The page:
by Jeff Johnson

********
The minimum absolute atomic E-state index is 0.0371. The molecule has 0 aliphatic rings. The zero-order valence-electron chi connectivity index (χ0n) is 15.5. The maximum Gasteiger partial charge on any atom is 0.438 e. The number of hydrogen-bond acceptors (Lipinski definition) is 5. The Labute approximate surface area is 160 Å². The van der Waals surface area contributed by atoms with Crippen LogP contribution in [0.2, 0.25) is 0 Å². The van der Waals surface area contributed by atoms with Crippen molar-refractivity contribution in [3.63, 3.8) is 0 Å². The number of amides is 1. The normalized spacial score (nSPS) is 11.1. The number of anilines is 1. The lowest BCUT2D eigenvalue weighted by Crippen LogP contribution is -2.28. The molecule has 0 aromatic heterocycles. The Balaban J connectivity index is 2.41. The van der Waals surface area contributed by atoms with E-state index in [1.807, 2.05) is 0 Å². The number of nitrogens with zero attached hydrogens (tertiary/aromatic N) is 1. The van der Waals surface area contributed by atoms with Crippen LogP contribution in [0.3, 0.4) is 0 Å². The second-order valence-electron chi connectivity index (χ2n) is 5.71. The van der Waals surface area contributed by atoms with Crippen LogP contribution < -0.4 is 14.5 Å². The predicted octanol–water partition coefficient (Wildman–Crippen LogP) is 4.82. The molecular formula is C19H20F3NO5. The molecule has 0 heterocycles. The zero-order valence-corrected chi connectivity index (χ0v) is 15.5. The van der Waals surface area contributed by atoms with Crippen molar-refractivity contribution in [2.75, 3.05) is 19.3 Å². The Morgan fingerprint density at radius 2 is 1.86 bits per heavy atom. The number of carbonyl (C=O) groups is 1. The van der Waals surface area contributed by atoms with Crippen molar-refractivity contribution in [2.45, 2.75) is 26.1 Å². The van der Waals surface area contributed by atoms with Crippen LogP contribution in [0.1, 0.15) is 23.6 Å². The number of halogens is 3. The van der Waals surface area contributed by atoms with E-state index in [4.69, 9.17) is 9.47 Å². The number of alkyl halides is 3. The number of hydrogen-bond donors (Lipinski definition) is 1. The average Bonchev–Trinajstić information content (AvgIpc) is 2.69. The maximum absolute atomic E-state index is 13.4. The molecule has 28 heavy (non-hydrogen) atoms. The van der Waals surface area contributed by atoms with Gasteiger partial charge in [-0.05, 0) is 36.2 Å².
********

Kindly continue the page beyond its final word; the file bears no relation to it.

High school theatre productions provide the seasoned theatre-goer with the opportunity to observe fledgling actors in their inaugural roles. Occasionally a deeper talent will reveal itself for the first time under such a proscenium. Such was the case with the recent performance of Shakespeare’s Greatest Hits by William Shakespeare at Riverside University High School November 8 and 9. This production provided moments of delightfully fine theatre. The English and Music departments collaborated on the production. Three faculty directors, Michael Pikuleff, Milena Walker, and Damon White, chose scenes from As You Like It, Macbeth, A Midsummer Night’s Dream, The Taming of the Shrew, Romeo and Juliet, The Merchant of Venice, and Hamlet, casting students in all the remaining onstage and offstage roles. The scope of these plays might seem to challenge an audience to stay abreast, but between-the-scene narrations worked to tie the vignettes together. These narratives were student-written using a Shakespearian cadence and were artfully performed by Joshua Hargrove and Monica Harris. Particularly effective was the conclusion to the series of Macbeth scenes in which Hargrove and Harris sang a crib notes version of Macbeth to the music from Three Jazz Cannons by composer Ron Drotos while the rest of the cast pantomimed. Cari Jagnow in the role of Katherina from The Taming of the Shrew skillfully captured Kate’s fire and dignity as she verbally dueled with her Petruchio, Adam Anderson. Danisha Williams was mesmerized and mesmerizing as Lady Macbeth in the handwashing scene. She embodied Lady Macbeth’s madness, compulsion, and grief. The sword play for the final scene between Hamlet (Joshua Hargrove), and Laertes (Perry Guirau), was convincing, energetic, and full of high spirits. Monique Gardner as Ophelia portrayed Ophelia’s confusion and sorrow at Hamlet’s rebuff with a directness and charm that a more seasoned actor might not be able to achieve. But the highlight of the evening was Hamlet’s “To Be or Not To Be” soliloquy as crafted by Joshua Hargrove. Granted, this was a young actor doing a role that it is said cannot be understood by an actor until the actor is too old to perform it. But Hargrove was convincing. Perhaps being a student from a central city neighborhood prepares an artist for emotional depths that even the finest studio training can not evoke. But there was Hamlet for those few minutes, alive, tortured, and ever so real.